September 01, 2022

Finniss River Lodge: Animal Magnetism

The remote floodplains of the Northern Territory’s Top End are full of surprises

Six litres of Chevrolet V8 muscle roars into life, propelling us along the narrow waterway, between protruding limbs of paperbark and Melaleuca trees. We skim across patches of reeds and shallow puddles as if riding a 600-horsepower magic carpet. My fellow passengers could be yelping in delight and excitement for all I know, but the industrial earmuffs muffle everything to a monotone crescendo. 

I’ve ridden in and driven some pretty wild machines in my time, but this is my first experience in a high-powered airboat. Rowan ‘Rowdy’ Sutton, our skipper, is the picture of concentration, laser-focused attention on our white-knuckle passage along the Finniss River. But the excitement has only just begun.

Rowdy dips the throttles to idle as we creep, albeit noisily, along a wide and wooded creek just off the river's main stream. Rowdy is now peering earnestly into the dense undergrowth that lines the muddy banks. Then, the quarry spotted, he jumps down from his perch and stands at the edge of the hull gently waving his craggy, weather-beaten Akubra.  


“How are ya buddy?” he calls out, and as if on cue, the menacing form of a giant saltwater crocodile breaks cover and swims stealthily toward us. Instinctively, I move away from the approaching threat while Rowdy crouches at the edge of the hull, alarmingly close to the waterline.

“Oh, you’re not …,” I mutter under my breath and with that, the beast thrusts his ample snout over the gunnel, opening his cavernous jaw to reveal sharp, well-worn teeth and an old war wound that has a large chunk of his mandible missing. 

“Have ya missed me, pal?” Rowdy says soothingly while playfully rubbing the carnivore’s snout. The reptile - aptly named ‘Bonecruncher’ - appears to enjoy the attention, while our jaws droop in a mix of wonder and alarm.

Don't try this at home children! Bonecruncher just loves a pat and cuddle. (Matt Wright)

“We’ve got to know each other over the years and he’s quite comfortable with us,” says Rowdy reassuringly, “Salties are a lot smarter and more cunning than we give them credit for. They recognise both individuals and behaviour - which is also why they can be dangerous.”

Actually, Bonecruncher has become something of an Internet sensation, garnering massive ‘likes’, clicks and more than a little controversy thanks to wide media coverage back in 2020. 

Rowdy reinforces the point with a stern “do not try this at home children” reminding us that this is a unique relationship and not one to be attempted with just any old croc.

Our return journey to the plush Finniss River Lodge is almost mundane by comparison. We spot numerous waterbirds and raptors, reinforcing the fact that these significant wetlands are great for wildlife and animal spotters.

Rowdy’s airboat adventure is just one of several optional activities available to fortunate guests staying at the remote upmarket lodge. Add fishing, helicopter flightseeing, indigenous interpretation and Litchfield National Park excursions and you have the full gamut of leisure and enrichment options.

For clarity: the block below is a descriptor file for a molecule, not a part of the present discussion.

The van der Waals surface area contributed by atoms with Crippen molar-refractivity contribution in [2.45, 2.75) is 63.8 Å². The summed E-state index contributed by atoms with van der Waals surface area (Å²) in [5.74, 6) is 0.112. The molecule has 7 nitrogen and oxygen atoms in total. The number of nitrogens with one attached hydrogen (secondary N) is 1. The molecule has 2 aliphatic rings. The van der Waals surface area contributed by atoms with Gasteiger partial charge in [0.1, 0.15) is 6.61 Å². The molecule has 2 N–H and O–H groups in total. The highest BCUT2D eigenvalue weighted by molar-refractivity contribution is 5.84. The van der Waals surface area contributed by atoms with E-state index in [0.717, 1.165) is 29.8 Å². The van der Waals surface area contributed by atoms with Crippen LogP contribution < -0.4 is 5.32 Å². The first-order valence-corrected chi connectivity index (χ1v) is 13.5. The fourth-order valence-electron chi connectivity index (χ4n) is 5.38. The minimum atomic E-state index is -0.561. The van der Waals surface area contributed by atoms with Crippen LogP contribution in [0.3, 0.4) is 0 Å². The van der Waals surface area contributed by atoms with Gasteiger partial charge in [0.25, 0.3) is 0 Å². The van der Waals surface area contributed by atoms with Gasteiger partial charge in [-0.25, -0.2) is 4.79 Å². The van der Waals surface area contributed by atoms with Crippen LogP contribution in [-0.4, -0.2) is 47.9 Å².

Aerial view of Finniss River Lodge (supplied)

Chef, Travis Crane (RE)
A stone’s throw from Darwin and steeped in the Top End’s vast coastal floodplain, the recently opened Finniss River Lodge is an exclusive escape offering just six suites and an inviting infinity pool - perfect for cooling off after a day’s energetic exploring.

Wetlands, coastline, dry savannah, paperbarks and remnant rainforest make up this family-owned, 200-square-kilometre working cattle station. Diverse surroundings support flocks of magpie geese and brolgas in their thousands, native and introduced species and of course the iconic saltwater crocodile. You can even join the livestock for a beer and canape. Sure, that might sound a little unusual, but the cattle are super friendly and love nothing more than a scratch and a cuddle. Seriously. Okay, not sure if I was supposed to, but they don’t mind a beer either. 

Now back at the lodge, chef Travis Crane is cooking up a storm using locally-sourced produce, foraged wild plants, meat butchered in-house and everything prepared on an open fire.

“Instead of conceiving dishes first and sourcing ingredients second, I approach the creative and cooking process very differently, starting with what our farms and nature have at any given time.  The constraints, if any, result in creativity and an honest and spirited style of cooking,” said Travis, reflecting on his time in high-end kitchens here and overseas, “Through my food I am able to tell the story of the region to create an exceptional customer experience.”

Finniss River Station was bought in 1987 by Italian-born Leo Venturin and has been running Brahman cattle for more than 30 years, exporting to Indonesia, Malaysia and Vietnam. 

For more information and to book, visit Finniss River Lodge at or email

Jack Tanner of Cyaround Australia Tours is one of several operators working with Finniss River Lodge to provide tours and transfers.  (RE)

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The writer was a guest of Finniss River Lodge with assistance from Tourism Australia

The story was originally published in Let's Travel Magazine Issue 73. Reproduced here with permission. (see PDF version)

All material (c) Copyright unless noted otherwise.

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